Covering 14 square miles, the Brunswick County town of Navassa has at least three “heavily” polluted sites: the former Kerr-McGee wood-treatment plant, the former Estech General Chemical Co. site and the former Cape Fear Meat Packing plant, according to the SELC.
The wood-treatment plant was operated under various companies between 1936 and 1974. Black employees, paid less than their white counterparts, were equally exposed to creosote, a gummy, tar-like substance used to treat and preserve logs.
Some town residents can trace their ancestors back to slaves forced to work in area rice fields before the Civil War.
Navassa’s population is fewer than 2,000 residents, about 70% of whom are black. More than 20% of the town’s population lives below the poverty line, according to the letter.
“If implemented as proposed, the EPA’s No Action alternative will likely have adverse and disproportionate impact on the local community on the basis of race, in violation of Title VI,” the letter states.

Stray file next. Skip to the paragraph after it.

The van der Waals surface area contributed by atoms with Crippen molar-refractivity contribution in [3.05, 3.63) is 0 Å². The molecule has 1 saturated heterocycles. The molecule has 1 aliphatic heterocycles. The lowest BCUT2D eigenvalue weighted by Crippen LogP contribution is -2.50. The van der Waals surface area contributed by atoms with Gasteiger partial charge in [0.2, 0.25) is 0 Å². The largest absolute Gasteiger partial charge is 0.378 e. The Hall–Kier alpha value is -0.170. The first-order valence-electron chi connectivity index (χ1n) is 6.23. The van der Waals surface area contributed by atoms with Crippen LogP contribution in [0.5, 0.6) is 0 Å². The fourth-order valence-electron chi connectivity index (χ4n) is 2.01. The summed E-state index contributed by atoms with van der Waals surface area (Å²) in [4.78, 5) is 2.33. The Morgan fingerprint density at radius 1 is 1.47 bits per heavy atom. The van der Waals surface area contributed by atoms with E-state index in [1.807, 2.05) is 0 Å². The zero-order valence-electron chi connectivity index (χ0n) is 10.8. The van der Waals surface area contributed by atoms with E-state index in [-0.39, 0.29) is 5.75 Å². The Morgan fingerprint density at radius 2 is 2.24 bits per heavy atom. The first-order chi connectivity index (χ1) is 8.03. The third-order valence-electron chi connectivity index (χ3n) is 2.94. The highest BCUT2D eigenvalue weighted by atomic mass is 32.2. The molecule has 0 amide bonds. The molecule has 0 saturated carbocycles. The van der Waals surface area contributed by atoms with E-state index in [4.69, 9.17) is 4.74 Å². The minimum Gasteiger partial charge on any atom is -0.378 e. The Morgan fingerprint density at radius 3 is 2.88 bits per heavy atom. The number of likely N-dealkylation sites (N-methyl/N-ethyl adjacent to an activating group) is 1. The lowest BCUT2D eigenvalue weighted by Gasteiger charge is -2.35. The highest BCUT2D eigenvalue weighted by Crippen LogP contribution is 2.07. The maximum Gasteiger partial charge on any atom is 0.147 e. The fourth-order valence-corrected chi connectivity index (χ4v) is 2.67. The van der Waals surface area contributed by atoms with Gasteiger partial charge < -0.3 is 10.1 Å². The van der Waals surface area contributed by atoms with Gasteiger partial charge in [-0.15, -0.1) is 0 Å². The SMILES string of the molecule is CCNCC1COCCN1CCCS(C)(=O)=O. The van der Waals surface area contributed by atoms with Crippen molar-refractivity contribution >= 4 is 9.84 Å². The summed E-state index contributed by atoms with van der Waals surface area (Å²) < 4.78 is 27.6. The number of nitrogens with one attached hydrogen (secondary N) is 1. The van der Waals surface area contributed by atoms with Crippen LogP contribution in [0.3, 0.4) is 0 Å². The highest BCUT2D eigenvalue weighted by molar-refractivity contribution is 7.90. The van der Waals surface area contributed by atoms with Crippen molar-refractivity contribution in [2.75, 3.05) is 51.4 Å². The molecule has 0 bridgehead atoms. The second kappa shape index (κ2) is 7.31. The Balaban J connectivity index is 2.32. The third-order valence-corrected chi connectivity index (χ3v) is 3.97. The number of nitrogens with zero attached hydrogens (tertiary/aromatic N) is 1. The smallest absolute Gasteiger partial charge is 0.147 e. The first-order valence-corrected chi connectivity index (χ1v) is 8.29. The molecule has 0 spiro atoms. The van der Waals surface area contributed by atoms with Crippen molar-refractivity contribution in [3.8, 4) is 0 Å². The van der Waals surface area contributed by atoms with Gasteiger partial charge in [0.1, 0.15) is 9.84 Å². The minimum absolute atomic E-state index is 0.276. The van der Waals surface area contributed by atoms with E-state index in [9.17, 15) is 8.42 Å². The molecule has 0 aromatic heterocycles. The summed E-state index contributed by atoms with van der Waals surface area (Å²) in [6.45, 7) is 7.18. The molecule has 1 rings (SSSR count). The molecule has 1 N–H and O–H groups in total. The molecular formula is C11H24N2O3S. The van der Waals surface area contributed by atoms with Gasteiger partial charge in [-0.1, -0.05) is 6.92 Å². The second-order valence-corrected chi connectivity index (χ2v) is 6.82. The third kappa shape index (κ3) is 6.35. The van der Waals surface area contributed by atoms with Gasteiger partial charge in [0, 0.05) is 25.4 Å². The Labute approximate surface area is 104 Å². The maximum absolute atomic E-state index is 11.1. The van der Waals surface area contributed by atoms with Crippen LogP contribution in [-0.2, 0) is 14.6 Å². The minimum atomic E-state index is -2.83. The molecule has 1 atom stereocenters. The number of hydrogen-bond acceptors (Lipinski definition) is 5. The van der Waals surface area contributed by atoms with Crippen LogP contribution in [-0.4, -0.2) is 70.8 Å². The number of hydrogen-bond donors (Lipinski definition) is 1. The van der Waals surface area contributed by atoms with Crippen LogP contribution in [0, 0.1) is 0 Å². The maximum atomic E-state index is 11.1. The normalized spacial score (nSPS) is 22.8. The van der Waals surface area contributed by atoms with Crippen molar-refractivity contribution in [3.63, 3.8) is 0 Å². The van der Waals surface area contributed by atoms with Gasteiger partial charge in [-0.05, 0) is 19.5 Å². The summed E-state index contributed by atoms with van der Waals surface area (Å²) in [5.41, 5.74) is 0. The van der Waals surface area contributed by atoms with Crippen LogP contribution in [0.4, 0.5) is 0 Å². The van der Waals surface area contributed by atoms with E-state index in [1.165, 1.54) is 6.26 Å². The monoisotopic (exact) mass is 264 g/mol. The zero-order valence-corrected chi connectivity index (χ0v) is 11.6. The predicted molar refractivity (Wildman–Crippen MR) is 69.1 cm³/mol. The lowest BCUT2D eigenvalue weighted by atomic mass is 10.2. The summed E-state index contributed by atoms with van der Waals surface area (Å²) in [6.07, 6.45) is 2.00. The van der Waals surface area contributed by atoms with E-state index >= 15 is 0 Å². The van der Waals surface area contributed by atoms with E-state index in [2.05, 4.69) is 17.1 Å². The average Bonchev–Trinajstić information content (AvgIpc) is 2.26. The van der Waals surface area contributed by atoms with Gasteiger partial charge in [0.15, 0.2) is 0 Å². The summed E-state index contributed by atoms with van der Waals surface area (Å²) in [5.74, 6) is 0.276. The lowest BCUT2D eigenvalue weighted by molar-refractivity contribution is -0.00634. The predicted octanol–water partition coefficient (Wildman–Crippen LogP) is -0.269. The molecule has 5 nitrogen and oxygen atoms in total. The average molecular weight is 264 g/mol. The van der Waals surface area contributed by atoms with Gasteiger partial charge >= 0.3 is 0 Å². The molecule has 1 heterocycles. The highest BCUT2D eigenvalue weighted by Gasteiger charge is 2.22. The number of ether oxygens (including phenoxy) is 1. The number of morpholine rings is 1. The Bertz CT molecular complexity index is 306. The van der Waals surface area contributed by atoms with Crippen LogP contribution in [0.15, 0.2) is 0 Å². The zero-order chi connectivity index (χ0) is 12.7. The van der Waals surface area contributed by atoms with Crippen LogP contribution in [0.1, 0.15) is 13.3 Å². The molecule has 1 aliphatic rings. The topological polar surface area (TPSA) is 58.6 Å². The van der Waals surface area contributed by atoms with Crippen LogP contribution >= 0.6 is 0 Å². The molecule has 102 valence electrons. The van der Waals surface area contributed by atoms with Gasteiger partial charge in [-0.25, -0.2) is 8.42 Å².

Title VI of the Civil Rights Act of 1964 states that no one in the U.S., “shall, on the ground of race, color or national origin, be excluded from participation in, be denied the benefits of, or be subjected to discrimination under any program or activity receiving Federal financial assistance.”
Therefore, the SELC argues, the state must act if the EPA does not.
There has been community support for mixed-use development on the site and the town has identified a possible location for a Gullah Geechee Cultural Center.
The town received a $25,000 grant in 2016 to develop a concept plan for a cultural center and for a program to protect lands significant to Gullah Geechee heritage.
Gullah Geechee are descendants of Africans enslaved on rice, indigo and Sea Island cotton plantations of the lower Atlantic Coast.
The Gullah Geechee Cultural Heritage Corridor runs up the East Coast from Florida to just shy of Jacksonville and extends 30 miles from the coast inland. It is one of 55 designated National Heritage Areas throughout the country and one of two in North Carolina, according to the National Park Service.
“We urge the EPA to make a decision that recognized the history of environmental injustice, the burden borne by the Town of Navassa in hosting this and other contaminated sites, as well as federal, policy, and prior decision guidance,” the SELC letter states. “The EPA should reserve its recommendation for a No Action alternative, and support the most robust clean-up possible for OU1.”
Taylor said the SELC and NCEERC have not discussed their next move should the EPA move forward with its proposed plan.
“It would definitely be the wrong decision,” she said. “The EPA and the state have the opportunity to make sure this community is safe.”